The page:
Historical and recent introductions of non-indigenous marine species into Pearl Harbor, Oahu, Hawaiian Islands
- Cite this article as:
- Coles, S., DeFelice, R., Eldredge, L. et al. Marine Biology (1999) 135: 147. doi:10.1007/s002270050612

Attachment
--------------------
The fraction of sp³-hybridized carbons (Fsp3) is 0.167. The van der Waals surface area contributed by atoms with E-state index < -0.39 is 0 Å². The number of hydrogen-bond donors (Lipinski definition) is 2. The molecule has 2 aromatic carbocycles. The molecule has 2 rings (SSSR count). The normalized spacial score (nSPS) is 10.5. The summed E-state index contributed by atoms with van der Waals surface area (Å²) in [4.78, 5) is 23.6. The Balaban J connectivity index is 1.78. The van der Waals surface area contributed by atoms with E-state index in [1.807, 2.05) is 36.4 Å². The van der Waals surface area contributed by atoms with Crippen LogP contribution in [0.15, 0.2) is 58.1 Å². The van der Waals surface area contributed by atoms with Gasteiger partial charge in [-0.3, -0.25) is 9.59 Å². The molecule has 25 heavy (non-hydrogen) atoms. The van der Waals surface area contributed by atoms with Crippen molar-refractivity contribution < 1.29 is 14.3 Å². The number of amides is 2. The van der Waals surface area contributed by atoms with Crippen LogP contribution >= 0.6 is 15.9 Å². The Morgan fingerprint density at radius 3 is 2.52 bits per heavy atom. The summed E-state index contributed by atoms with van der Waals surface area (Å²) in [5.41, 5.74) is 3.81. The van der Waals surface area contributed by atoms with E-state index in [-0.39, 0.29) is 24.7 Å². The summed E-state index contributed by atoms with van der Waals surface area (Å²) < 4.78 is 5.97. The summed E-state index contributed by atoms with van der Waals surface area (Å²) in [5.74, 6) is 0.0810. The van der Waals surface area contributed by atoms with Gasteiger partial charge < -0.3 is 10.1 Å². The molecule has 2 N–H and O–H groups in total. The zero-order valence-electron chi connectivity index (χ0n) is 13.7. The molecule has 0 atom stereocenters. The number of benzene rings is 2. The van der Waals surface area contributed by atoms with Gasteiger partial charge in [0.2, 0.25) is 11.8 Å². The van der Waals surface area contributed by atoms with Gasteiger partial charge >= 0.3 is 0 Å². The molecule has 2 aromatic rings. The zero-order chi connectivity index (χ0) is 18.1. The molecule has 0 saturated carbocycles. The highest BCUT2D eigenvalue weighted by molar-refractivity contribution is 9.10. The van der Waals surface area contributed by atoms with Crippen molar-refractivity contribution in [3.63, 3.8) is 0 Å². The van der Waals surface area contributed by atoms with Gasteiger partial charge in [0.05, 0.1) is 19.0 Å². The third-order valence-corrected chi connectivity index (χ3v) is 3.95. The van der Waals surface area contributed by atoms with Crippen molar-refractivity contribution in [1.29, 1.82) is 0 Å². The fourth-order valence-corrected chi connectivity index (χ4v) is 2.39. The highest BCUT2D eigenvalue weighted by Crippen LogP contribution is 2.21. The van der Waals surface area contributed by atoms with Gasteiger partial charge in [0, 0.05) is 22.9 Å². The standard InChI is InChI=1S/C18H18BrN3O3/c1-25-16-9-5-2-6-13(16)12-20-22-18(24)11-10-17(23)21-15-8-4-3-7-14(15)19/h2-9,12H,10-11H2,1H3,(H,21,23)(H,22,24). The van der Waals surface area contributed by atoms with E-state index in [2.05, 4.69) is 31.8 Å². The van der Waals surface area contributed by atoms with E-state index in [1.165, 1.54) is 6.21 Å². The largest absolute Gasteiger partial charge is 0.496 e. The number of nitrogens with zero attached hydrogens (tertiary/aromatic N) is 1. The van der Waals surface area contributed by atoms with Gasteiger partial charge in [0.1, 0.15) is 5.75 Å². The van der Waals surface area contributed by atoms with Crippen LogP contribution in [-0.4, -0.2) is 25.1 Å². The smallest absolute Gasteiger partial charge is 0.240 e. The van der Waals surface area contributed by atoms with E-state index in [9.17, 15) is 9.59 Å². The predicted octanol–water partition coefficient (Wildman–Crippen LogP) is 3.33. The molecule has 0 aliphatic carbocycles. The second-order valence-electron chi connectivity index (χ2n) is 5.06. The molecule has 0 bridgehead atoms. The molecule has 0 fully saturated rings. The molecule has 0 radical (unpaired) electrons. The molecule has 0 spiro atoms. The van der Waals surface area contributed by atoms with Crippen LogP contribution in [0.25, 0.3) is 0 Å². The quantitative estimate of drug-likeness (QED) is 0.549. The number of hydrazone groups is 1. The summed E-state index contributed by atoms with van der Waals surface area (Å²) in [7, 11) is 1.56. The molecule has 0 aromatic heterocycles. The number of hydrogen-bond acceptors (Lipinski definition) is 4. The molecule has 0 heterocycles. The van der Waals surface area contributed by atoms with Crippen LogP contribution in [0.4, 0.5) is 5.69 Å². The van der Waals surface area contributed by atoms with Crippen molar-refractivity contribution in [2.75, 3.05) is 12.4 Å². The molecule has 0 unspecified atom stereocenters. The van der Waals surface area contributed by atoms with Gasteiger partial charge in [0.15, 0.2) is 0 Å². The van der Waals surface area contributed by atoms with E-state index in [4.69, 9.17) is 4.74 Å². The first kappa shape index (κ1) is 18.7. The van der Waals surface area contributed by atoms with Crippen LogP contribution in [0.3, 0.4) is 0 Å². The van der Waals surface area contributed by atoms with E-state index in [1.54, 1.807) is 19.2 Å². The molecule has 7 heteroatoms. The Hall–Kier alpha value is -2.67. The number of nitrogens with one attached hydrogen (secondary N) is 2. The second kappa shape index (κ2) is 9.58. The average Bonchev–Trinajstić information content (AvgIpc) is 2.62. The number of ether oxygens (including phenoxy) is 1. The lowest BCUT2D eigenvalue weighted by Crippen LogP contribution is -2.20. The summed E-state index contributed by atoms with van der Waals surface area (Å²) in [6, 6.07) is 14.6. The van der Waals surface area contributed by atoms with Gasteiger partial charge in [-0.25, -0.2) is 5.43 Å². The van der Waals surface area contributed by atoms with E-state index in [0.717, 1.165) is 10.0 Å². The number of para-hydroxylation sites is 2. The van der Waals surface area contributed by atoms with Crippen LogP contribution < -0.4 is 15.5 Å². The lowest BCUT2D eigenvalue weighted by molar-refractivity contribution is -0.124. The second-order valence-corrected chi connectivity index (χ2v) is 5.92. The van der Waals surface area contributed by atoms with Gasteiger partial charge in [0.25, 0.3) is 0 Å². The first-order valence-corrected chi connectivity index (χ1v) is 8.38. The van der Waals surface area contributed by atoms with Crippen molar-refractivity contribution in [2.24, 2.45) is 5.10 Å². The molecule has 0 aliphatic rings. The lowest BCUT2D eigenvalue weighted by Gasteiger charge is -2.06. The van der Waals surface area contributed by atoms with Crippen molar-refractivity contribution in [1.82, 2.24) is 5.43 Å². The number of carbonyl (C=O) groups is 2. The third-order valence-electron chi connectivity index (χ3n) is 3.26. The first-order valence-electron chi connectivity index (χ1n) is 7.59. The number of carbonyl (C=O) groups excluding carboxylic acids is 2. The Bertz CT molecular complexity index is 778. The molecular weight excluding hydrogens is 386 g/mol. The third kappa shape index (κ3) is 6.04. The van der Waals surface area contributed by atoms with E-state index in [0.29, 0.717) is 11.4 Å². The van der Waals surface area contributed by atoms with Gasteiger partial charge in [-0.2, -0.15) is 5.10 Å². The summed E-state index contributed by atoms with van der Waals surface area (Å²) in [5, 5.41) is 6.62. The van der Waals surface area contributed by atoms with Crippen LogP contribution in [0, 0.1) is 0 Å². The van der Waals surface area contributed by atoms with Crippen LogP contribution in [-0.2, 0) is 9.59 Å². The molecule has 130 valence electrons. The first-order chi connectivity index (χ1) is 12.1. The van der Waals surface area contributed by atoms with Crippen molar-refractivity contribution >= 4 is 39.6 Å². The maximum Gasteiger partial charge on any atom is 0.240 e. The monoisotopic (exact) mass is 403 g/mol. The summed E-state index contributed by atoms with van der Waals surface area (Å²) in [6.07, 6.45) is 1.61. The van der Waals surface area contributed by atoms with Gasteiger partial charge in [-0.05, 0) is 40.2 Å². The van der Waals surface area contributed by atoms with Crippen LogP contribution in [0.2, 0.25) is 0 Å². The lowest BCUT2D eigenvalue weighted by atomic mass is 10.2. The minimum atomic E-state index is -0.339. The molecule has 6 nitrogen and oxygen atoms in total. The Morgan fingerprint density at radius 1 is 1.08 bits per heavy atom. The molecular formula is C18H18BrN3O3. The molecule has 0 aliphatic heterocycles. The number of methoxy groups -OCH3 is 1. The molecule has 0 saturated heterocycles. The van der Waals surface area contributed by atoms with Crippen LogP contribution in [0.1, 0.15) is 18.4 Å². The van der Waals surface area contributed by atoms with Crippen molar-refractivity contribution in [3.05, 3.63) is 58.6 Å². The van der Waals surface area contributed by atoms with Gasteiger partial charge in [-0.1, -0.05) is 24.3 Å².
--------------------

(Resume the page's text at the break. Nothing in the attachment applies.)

The benthic organisms and fishes of Pearl Harbor were sampled in 1996, and results were compared with all previous collections and observations from Pearl Harbor assembled from published and unpublished literature and specimens in the Bishop Museum collections. Organisms were designated as native, non-indigenous or cryptogenic (i.e. of uncertain origin). Rates of introductions of non-indigenous and cryptogenic species by decade were estimated from the time of first collections in Pearl Harbor at the turn of the century. Of a total of 419 taxa collected or observed in the 1996 surveys, 95 species (23%) were introduced or cryptogenic, including 12 newly introduced species and 12 new cryptogenic species. Analysis suggests two periods of relatively high introduction rates corresponding to wartime periods. Of the 101 introduced species that have been collected from Pearl Harbor since the beginning of the century, we found 69 species (68%) in 1996. Most of the introduced species collected in 1996 with known geographic origins have distributions extending to the Indo-West Pacific; however, several species are known from the Red Sea and the Caribbean Sea. The only species from these recent introductions that has become abundant and widespread in Hawaii is the small intertidal barnacle Chthamalus proteus Dando and Southward, 1980, which was formerly restricted to the Caribbean.